In case of emergencies, the security staff are the go-to solution to transport you to the clinic. Not only that, but they are trained in the use of defibrillators, if required. This is useful on a ranch which the residents half-jokingly refer to as the “Wrinkle Ranch.”
Once you have seen your physician, you can fill your prescription at the local Orange Pharmacy, located 5 minutes south on the highway. It is owned by an excellent pharmacist who speaks better English than some native English speakers!
Daily Life on El Dorado Ranch
Each property on the Ranch has its own septic field, separate electric meter (unless it is a solar property), and cistern for water (usually buried). The average cistern is 2,500 gallons, which will last 2 to 3 months, depending on usage. Water delivery is easily arranged for approximately US$45 per fill. Electricity averages US$30/month (paid in pesos).
Water quality in Baja is excellent, but the storage facilities and pipes are old, which leads to contamination, making the water undrinkable. Residents use 5-gallon containers, which are refillable in San Felipe for the price of 12 pesos (less than US$1)! We have three of them, which last us about nine days.
Grocery Shopping in and Around San Felipe
There are a number of grocery stores in and around San Felipe. Across the road from the entrance to El Dorado Ranch there is a store/deli, called El Rancho.
While El Rancho is not the cheapest option, it is extremely convenient for those small emergencies.
For cheaper shopping: in San Felipe there is a large CaliMax that offers an amazing range of groceries and alcohol. The prices are excellent. We were thrilled to find decent Mexican wine for $4 per bottle.
The Calimax also has spacious covered parking. We were amazed and happy to realize the covered parking was high enough to accommodate our enormous tow vehicle!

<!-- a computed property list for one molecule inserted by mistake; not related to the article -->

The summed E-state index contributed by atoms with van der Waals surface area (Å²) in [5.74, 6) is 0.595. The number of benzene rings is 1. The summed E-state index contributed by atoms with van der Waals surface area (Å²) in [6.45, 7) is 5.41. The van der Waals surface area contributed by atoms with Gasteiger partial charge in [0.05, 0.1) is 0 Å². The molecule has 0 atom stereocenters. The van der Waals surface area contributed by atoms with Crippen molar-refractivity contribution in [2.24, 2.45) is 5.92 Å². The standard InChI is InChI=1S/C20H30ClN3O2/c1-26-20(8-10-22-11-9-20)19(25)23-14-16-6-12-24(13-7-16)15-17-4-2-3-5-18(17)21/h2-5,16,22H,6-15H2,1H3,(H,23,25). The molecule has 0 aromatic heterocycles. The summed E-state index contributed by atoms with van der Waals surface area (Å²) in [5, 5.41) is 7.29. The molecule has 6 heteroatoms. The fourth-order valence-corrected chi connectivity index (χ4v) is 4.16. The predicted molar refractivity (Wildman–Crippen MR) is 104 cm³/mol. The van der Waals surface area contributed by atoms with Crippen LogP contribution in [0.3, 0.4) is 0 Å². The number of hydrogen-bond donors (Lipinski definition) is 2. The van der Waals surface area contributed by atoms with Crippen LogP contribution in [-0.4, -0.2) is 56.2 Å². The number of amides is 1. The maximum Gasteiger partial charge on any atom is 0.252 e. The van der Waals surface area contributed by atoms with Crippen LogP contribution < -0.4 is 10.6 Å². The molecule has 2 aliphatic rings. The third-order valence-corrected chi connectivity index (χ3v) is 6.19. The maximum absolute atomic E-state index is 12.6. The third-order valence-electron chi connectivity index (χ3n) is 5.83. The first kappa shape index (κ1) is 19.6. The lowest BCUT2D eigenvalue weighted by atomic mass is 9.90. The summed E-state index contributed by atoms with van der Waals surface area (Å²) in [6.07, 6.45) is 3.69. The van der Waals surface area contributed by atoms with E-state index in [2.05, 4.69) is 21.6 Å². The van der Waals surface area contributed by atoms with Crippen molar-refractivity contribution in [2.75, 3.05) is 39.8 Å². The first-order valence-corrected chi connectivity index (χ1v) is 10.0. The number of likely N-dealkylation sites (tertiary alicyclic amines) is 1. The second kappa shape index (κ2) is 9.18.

As well, there are numerous other stores, including a Costco-type warehouse store for those who wish to buy in bulk.
There are also a number of smaller grocery stores – such as La Vaquita in San Felipe, and the Gonzales Market located close to the ranch (our favorite store for good quality meat).
Internet on the Ranch
The AT&T reception on Joe’s cell phone was surprisingly good (but certainly not great), and we were able to do a little hotspotting with it. For serious online work we usually had to go down to the Ranch HOA office, where they have free Internet. There are several places on the ranch that have this.
If you live at the ranch for extended periods, you can sign up for a local Internet provider, Lynx. They have an office near the golf course entrance to the ranch.
Restaurants near El Dorado Ranch and in San Felipe
On the ranch itself, there are two restaurants: La Palapa near the beach, and the Pavilion, at the golf course. We enjoyed both of those for casual meals. La Palapa is open for breakfast and lunch daily, closing at 2:30 p.m. The Pavilion appears to be open all the time, and hosts multiple events and fund-raisers, as well as dollar nights.
Jolly Mon, Buckaroo Burger, and Road Runner
Also, there are many local restaurants along the 7-kilometer trip to San Felipe, and many more in the town. We recommend Jolly Mon (great dollar nights on Wednesdays), Buckaroo Burger, and Road Runner for casual dining.
La Vaquita Restaurant